Sunday, February 24, 2008

RATS, year of

The CNY demo is over at last, and thank god for that. It was much more low-key this year than usual and also blissfully short, two more things for which to give thanks. I had the worst hair day of all time and spent the entire evening red-faced from the heat, but hey, I’m not in it for the glamour. I did my stuff right, made my wardrobe changes on time, and didn’t trip up my classmates, so I’m most thankful for that.

The puppet dance was a cool way to open the demo. It would have been interesting to hear the story behind it — I’m sure there is one — and to know who the performers were.

Just once, though, I’d like to demonstrate Eclectsis without having people “joke” afterward that they’re afraid of me. Especially longtime friends. That’s no funnier than saying you’re afraid of a T’ai Chi player. Just because Eclectsis looks more overtly martial does not mean its practitioners are more likely to pick fights, and it’s kind of hurtful that people’s knee-jerk assumption is to assume as much. Sure, they’re just joking around, but jokes have their basis in reality.

Anyway. I bought myself a new fan from MNKS last night, one that just happens to match my new robes. It’s the first weapon I’ve bought in at least six years. I guess weapons haven’t been my top priority lately. I would like to start giving more attention to my sword form, though. Practicing for this demo with people who are really accomplished with the sword reminded me of how far I have to go.

And speaking of the demo, if someone asked me how to make it better, I’d point out that the following should, but obviously don’t, go without saying:

  • Cell phones off. Post signs at the doors. Make announcements from the stage. Charge fines. Conduct pat-down searches. Do whatever you have to do to convince people to turn the damn things off.
  • No children under 6. No, not even your adorable moppets. Children who do attend should be accompanied by an adult at all times. They should not be thundering unsupervised through the equipment room or screeching up and down the hall playing hide-and-seek or sitting in the aisles of the audience. Parents who let their children run wild are being terribly inconsiderate of everyone who came to see and hear the demonstration. Yes, you.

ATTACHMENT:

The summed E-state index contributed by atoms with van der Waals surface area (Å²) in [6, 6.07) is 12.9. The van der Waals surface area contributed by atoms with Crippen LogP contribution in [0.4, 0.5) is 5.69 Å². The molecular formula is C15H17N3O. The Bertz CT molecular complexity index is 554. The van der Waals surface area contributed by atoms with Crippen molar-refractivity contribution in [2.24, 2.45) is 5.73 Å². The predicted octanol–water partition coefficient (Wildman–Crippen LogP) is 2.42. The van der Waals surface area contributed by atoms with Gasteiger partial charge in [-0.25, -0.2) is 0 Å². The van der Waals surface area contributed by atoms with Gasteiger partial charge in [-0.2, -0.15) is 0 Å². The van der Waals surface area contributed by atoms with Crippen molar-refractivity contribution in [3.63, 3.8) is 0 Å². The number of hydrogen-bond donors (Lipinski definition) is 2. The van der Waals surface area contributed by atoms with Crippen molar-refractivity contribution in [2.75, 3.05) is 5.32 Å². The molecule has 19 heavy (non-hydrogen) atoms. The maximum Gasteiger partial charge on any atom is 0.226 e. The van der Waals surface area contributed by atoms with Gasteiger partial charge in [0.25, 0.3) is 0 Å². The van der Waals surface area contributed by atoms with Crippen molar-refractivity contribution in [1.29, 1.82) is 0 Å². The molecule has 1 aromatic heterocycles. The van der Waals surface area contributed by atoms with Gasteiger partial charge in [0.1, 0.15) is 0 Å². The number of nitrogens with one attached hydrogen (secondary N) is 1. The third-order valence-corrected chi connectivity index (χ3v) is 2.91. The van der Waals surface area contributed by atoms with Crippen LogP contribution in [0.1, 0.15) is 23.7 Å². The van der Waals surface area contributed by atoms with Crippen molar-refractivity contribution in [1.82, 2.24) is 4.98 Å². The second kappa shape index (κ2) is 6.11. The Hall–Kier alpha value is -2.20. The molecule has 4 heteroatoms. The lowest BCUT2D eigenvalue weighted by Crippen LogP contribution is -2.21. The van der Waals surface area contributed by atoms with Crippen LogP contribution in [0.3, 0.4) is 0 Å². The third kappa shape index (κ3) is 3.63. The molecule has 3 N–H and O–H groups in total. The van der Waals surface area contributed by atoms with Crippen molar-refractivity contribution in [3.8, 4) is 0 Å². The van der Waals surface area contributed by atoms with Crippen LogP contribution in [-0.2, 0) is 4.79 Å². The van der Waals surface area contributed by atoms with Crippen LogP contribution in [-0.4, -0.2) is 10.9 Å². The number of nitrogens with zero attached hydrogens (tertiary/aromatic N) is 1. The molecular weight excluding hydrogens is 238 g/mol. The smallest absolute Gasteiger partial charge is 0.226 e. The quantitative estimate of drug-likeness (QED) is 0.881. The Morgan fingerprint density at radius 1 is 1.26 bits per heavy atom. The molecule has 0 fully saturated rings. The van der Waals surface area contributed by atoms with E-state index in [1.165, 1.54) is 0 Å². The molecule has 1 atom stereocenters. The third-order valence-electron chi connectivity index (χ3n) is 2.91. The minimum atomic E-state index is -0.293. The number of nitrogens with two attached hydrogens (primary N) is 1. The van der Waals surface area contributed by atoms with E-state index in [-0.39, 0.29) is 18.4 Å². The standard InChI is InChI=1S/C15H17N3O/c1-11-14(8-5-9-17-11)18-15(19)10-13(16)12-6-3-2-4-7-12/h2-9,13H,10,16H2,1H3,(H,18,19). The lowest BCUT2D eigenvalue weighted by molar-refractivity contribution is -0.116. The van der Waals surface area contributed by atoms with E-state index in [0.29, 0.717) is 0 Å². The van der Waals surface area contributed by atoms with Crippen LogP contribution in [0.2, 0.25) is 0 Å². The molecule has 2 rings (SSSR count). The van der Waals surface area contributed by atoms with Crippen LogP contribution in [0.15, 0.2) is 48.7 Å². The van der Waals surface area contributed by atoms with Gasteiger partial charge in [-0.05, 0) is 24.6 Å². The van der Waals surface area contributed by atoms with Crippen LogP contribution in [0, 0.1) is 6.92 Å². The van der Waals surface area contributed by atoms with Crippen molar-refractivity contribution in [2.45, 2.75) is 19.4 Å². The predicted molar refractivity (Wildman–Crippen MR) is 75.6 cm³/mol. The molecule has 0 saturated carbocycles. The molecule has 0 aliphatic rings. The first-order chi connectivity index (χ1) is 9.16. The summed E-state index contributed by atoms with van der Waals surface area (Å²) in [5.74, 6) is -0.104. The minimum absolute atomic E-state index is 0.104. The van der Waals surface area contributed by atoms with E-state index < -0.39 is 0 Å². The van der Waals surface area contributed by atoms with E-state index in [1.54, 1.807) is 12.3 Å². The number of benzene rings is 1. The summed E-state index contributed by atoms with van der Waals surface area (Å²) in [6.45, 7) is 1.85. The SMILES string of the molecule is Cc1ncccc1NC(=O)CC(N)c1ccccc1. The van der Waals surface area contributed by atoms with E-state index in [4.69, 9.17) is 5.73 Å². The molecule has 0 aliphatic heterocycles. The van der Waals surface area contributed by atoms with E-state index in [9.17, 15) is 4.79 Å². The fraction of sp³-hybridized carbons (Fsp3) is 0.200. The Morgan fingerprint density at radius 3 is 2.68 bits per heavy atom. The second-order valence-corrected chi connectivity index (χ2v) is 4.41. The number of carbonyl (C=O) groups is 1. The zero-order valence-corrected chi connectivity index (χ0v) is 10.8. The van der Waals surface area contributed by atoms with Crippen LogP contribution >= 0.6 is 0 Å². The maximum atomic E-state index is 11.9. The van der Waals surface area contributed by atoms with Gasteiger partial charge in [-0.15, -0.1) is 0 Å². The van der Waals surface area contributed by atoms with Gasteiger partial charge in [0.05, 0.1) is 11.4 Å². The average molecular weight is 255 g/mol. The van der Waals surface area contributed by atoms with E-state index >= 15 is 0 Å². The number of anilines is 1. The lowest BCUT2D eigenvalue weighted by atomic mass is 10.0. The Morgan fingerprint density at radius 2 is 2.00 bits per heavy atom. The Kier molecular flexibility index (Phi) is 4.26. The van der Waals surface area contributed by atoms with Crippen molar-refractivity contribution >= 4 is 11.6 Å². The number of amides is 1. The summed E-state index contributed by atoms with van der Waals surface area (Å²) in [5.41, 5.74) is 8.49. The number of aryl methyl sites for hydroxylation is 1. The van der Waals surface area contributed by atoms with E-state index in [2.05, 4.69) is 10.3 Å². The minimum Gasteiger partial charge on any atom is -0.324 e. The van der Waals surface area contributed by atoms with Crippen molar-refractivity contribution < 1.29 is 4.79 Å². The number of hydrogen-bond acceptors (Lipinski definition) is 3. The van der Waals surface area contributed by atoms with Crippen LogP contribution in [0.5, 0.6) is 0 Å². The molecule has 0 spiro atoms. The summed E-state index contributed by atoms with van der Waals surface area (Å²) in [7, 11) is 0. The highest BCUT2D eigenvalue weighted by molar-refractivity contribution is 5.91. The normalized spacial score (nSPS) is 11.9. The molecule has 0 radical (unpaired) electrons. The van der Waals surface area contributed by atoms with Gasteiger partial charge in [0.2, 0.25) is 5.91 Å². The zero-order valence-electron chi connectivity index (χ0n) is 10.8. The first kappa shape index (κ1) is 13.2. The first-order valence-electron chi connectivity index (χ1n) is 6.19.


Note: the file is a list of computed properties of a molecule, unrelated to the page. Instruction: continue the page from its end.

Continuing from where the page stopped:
• Keep it quiet. Whether you’re sitting in the audience or waiting to go up and do your thing, be quiet. You’re at a performance. Act like it.

It would be nice if we could . . .

  • Leverage the tech. Hook up a feed from the video camera to display the goings-on in the equipment room or hallway so people who didn’t get a seat or can’t take the heat can see and hear anyway. (And by the way, what ever happens to these recordings? I’ve never seen one.)
  • Find somewhere to stash guests’ coats. Maybe we could set up garment racks in the sink area in the hallway, or in the corner by an artist’s studio — somewhere other than the changing rooms, which are crowded enough already.

In an ideal world, we could also:

  • Designate a backstage area. It would be nice to have someplace out of sight and earshot to store weapons and to congregate and prepare before going onstage.
  • Circulate the air. Better ventilation would help with temperature control, and especially with incense control. The smoke gets too heavy too fast in the space we’ve got.

Overall, I was happy about the way this year’s demo went (i.e., fast). My teachers and classmates never cease to amaze me. When Julie walks the circle, I see Sifu Ray. And when Sifu Paul does the Mother & Sons, I see Master Choi. Damn. I’ve “learned” the M&S set, but what I do looks nothing like what Sifu did last night.

Not so much the banquet, however. What was U Garden thinking? We were short of seating with nowhere to expand, and although we waited a long time to get food, some of it was chilly/soggy when it arrived. Conversation was nearly impossible thanks to the karaoke mania going on in the larger part of the restaurant, so even if there had been room to mingle and visit, no one wanted to. Clearly we did not have our hosts’ full attention this year.

Plus: Fried couch cushions in sesame sauce? Excuse me? Some people were calling it tofu, but they lied. I know fried couch cushion when I taste it. No es bueno.

OK, enough about last night. I’ll spend a couple hours today and a couple tomorrow looking over proofs of Real Gold Does Not Fear the Fire, the Master Choi book. I’m glad to have a chance to help with this. I’d be delighted to help out with future writing projects, too, but so much goes on under the radar, I don’t even know when to volunteer.



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